Dictionary of National Biography, 1885-1900/Mompesson, William
MOMPESSON, WILLIAM (1639–1709), hero of the 'plague at Eyam,' may be identified with the William Mompesson who in 1662 graduated M.A. from Peterhouse, Cambridge (Cat. Cambr. Grad.); the son and grandson mentioned below were educated at the same college. Becoming chaplain to Sir George Savile, lord Halifax, he was presented by his patron in 1664 to the rectory of Eyam, Derbyshire, then a flourishing centre of the lead-mining industry. To this village the infection of the great plague was conveyed in a box of cloths. The epidemic broke out on 7 Sept. 1665, and between that date and 11 Oct. 1666, 259 persons were carried off (so Mompesson's letters; the register gives 267 deaths) out of a population of about 350. Mompesson and his wife Catherine, daughter of Ralph Carr of Cocken, Durham (Surtees, Durham, vol. iv. pt. ii. p. 208), remained at Eyam and did everything that could be done for the parishioners. When the plague was at its worst, June -August 1666, Mompesson, with the assistance of Thomas Stanley, a former rector of Eyam, who had been ejected in 1662 (W. Bagshaw, De Spiritualibus Pecci, 1702), induced the people to confine themselves entirely to the parish, receiving necessaries from the Earl of Devonshire and from neighbouring villages in exchange for money placed in troughs of running water ('Mompesson's Well'). He read prayers on Sundays in a small valley known as The Delf, and preached from a perforated rock, still called Cucklet Church (figured in Gent. Mag. 1801, pt. ii. p. 785). Dr. Charles Creighton (Hist. of Epidemics, pp. 682-7) describes this visitation medically, and pronounces Mompesson's measures well meant, but wholly unnecessary and unsound. Mompesson escaped the disease himself, but his wife died on 25 Aug. 1666; and after her death, while not expecting to survive, he wrote farewell letters to his infant children and to his patron. Together with a third letter, written 20 Nov. 1666, to John Beilby of York, these were first printed by William Seward (Anecdotes of some Distinguished Persons, 1795, ii. 27-44) from what were described as the originals, in the possession of a gentleman of Eyam (possibly the Rev. Thomas Seward). They appear to be genuine; but though pathetic, are rather stilted, and were probably intended to be copied and preserved as formal records of the events.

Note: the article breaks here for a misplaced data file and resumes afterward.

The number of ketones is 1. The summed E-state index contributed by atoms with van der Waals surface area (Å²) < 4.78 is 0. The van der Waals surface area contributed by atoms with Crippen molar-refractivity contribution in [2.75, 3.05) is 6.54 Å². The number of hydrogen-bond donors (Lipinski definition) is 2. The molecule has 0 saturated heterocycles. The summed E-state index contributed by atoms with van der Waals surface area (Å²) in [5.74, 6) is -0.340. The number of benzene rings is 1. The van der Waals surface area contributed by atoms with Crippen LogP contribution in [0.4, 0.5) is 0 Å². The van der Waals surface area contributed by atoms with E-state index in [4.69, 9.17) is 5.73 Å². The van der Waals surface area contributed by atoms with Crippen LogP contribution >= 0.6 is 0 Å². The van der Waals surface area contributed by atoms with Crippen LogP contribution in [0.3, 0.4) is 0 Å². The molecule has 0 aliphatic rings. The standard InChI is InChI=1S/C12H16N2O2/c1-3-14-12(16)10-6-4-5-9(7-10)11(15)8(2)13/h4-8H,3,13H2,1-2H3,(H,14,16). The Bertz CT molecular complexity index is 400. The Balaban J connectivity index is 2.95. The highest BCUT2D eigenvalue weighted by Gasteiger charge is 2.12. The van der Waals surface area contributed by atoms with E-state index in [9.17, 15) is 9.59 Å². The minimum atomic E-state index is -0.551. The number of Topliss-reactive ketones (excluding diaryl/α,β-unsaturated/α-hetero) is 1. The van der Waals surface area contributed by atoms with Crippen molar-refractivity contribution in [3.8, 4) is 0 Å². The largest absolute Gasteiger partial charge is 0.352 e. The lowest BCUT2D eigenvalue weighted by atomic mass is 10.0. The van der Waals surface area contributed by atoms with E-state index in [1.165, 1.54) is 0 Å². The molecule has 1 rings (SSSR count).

In 1669 Mompesson was presented by Savile to the rectory of Eakring, near Ollerton, Nottinghamshire; the people, for fear of the plague, refused to admit him, and for some time he was forced to live in a hut in Rufford Park (note in The Desolation of Eyam, p. 46). He was subsequently made prebendary of Southwell (1676) and York, and is said to have declined the deanery of Lincoln in favour of Dr. Samuel Fuller (not Dr. Thomas Fuller as is frequently stated) in 1695. Mompesson died 7 March 1708-9 at Eakring, where there is a brass plate with three modern windows in the chancel to his memory (note from the Rev. W. L. B. Gator, rector of Eakring).
By a second wife, the widow of Charles Newby, Mompesson had two daughters. His only son, George, was rector of Barnburgh, Yorkshire, and had two sons: John (d. 1722), rector of Hassingham, Norfolk, and William, vicar of Mansfield, Nottinghamshire, one of whose daughters died in 1798, unmarried, while another was represented in 1865 by G. Mompesson Heathcote of Newbold, near Chesterfield.
[The best and most accurate account is that by William Wood in the History and Antiquities of Eyam, 4th ed. 1865, and the Reliquary, vol. iv. No. 13, 1863. The original authorities are (1) the letters mentioned above, (2) a Juvenile Letter by Anna Seward (whose father was rector of Eyam 1739-90), written in 1765 and printed in Gent. Mag. 1801, pt. ii. p. 300), based on the letters, local traditions, and (possibly) family information from Miss Mompesson. The story of the plague at Eyam was popularised mainly by William and Mary Howitt in The Desolation of Eyam and other Poems, 1827, noticed in Hone's Table Book, ii. cols. 481-96, 629. It is the subject of a considerable number of poems, on which the later popular versions appear to be based; they state as facts various details due to poetic imagination. Among the latest references see C. M. Yonge's Book of Golden Deeds, pp. 290-5, and Lantern Reading: the Story of Eyam, Sheffield (?1881). See also Le Neve's Fasti (Hardy). A few facts are in Dr. R. Mead's History of the Plague, 1721 (Works, i. 290 or ed. 1775 pp. 216-17). Miss Seward's story of the reappearance of the plague in 1757 cannot be substantiated from the parish registers, but seventeen deaths from a 'putrid fever' are recorded in 1779.]